A woman I worked with had her baby, who was about 6 months old, kicked out of daycare on the first day because he didn’t nap enough. He was an incredibly placid, even-tempered baby, so we all thought it was hilarious that he got kicked out of daycare for being too rowdy. It turned out that it was a small daycare, and the woman only took babies who slept all day- she wanted the income, without having to “bother” with caring for the babies.

      That said, I teach preschool/elementary school swim lessons and I definitely feel the pain of kids who aren’t used to structure because a parent/nanny is at home and they only do part-day nursery school, so they don’t get that I can’t have all 20 of them telling me their super interesting story during rules time, or that they can’t just wander off because they don’t like front crawl and want to play with the ball instead. But these are babies- of COURSE they’ve never been in a structured environment. What does she expect?

    • L

      As a preschool teacher in a daycare setting, I can tell you I work really hard to not judge parenting styles, so long as they don’t affect the other children and you are actually working with me to help your child.
      However,
      The mother who lets her two-year-old run rampant in my classroom, destroying other kids’ projects, banging on the computer, and coloring on my tables with permanent marker because “she doesn’t like to say the word no”? I judge her.
      The father who gets a note home that his 4yo daughter hit another child and we request his assistance in talking to her to make better choices, and he comes in the next day ranting at the teachers about how the other child was “making fun of her” and that he told her to “defend herself” and wouldn’t tell her not to use her words? I judge him.
      The mother who insists that her baby, who cries a pain cry the entire day, passes man-odor-like gas all day, and spits up non-stop NEVER does any of that at home, it must just be us (turns out his formula was KILLING his stomach)? I judge her a little too.
      If you are honest with us and try your hardest to make sure you’re doing your best for your child, I promise to never, ever judge, but sometimes, when it affects others, it’s just human nature.

    • SA

      1) Be careful who you you are texting
      2) If you are having a problem with a child in your center discuss with the parents things they can do to help without belittling their parenting syle
      3) If you are sending your child for someone else to watch you must realize that you may have to alter the way you do things at home to make your child’s life easier when they are away.

      I have worked in daycare centers and BOTH the parents and the employees can be total bitches. However, having that experience, when I had my baby, I made sure that she experienced time in a bouncy chair, laying by herself, etc b/c I knew that if I held her and wore her 24-7 she would not be ready when the day came and I did not want to do that to her. Even recently, even though I was not ready when they switched her to allowing only one nap a day, I kept with it at home so her body could get used to the routine she has to be on for 5 days a week. There isn’t anything wrong with wanting things done your way as a parent, but you’ll have to find the caregiver that will provide that.

      • ElleJai

        Wait, how old was she when they “allowed” naps? At my centre, in the baby room, the kids nap as often as needed. During transition to the toddler room they still have access to naps as they need them.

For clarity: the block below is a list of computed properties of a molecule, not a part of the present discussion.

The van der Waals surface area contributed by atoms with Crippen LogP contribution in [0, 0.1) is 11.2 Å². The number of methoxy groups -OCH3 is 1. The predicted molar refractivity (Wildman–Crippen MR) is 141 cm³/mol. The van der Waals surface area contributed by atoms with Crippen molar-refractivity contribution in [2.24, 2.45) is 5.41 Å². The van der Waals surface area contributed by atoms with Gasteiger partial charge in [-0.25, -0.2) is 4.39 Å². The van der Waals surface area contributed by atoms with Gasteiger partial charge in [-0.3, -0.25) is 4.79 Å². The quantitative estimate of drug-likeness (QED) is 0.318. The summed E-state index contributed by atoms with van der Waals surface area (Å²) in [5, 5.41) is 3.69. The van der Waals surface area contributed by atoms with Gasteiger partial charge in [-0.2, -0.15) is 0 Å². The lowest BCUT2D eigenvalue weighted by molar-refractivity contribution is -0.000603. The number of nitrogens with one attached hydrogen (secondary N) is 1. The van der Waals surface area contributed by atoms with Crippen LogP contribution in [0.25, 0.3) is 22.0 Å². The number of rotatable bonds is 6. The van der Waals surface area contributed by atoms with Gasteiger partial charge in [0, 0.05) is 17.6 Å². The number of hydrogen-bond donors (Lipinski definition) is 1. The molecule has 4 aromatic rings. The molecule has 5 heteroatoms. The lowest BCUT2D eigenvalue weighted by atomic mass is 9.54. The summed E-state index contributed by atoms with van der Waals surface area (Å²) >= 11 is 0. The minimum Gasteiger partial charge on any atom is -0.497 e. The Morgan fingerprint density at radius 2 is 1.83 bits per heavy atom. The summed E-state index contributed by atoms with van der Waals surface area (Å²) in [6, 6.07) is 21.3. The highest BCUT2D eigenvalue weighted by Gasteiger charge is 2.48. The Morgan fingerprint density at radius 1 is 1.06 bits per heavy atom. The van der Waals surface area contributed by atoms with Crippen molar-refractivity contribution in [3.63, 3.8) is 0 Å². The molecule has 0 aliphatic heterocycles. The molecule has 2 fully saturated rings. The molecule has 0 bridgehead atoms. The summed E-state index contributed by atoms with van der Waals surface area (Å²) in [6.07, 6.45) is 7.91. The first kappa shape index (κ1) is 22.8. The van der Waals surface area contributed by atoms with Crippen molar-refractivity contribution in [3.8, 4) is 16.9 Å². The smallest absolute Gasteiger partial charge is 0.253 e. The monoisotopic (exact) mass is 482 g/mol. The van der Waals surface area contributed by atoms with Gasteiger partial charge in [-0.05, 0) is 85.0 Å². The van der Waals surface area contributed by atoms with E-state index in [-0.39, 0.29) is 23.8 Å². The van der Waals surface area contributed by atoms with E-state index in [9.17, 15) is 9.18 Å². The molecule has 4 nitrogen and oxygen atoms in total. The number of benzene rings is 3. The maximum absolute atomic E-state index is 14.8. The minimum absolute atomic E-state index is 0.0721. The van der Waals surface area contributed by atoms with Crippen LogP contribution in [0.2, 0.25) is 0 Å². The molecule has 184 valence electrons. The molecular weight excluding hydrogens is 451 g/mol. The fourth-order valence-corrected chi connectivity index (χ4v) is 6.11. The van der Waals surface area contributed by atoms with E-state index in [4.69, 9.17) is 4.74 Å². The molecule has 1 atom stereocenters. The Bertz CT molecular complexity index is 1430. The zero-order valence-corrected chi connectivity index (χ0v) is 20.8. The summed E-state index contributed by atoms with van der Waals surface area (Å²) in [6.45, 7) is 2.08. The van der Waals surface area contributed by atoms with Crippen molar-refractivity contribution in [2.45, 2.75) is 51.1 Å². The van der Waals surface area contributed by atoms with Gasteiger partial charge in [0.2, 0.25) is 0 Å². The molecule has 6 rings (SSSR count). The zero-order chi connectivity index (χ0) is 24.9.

Who on earth only “allows” an exhausted child only one nap at a specified time if they need more?!

    • Jallun-Keatres

      Night nursing is lazy?? F that! My back is still messed up from lifting my baby wrong and I can barely sit up in bed. I’m not standing up and walking to the P’n'P, bending over, picking her up, etc….

    • brebay

      It never occurred to me to tell the daycare provider that I was co-sleeping, I never thought it was her business. Obviously she isn’t going to bed down with him in a daycare center. I’ve worked in daycare and what many parents don’t get is that, to the kid, it’s a whole different plan at daycare, there is constant stimulation, other kids, they do things differently as far as sleep. etc. and the kids do just fine. Babies and toddlers are more flexible than you give them credit for. They may love co-sleeping at home but love being in a crib where they can see other babies or laying on a cot like all the other toddlers while at school. It does not confuse all but the youngest infants. They DO understand two different schedules in 2 different places.

      • Nicole Petersen

        When I told her my baby took short naps, she asked if I coslept. Otherwise I wouldn’t have volunteered it.

    • brebay

      I don’t know that this was accidental, could just be a passive-aggressive way to lose a potential customer she doesn’t want and be a bitch in one step.

    • Nicole Petersen

      It was a little bit strange to see this here. This was my story. I posted my response to the accidental text on my blog:

      http://mamaandmaya.wordpress.com/

    • LifePerspectives

      Yes and as a provider of 31 + years (15 of those are in home) I say the problem was that the provider needed a little more caution. How open was their communication?
      It takes more than just the parents and it’s more than just the provider to care for children.

      Many parents see us as *shudders* “Babysitters”… there is no respect in this.

      I’ve seen things taken out of per portion many times. What is the WHOLE story?
      The texts look bad, but obviously she was talking to someone she felt she could vent to… but why did she feel she had to vent?

      What was the relationship between the parent and provider? Did the provider feel she could go to mom for anything? Or did the mom, like a few do, just not see what the problems were.

      Many parents think only of their children & that is how it should be but many times they forget that we have other children as well as other parents to please.

      I’d be curious to know the whole story.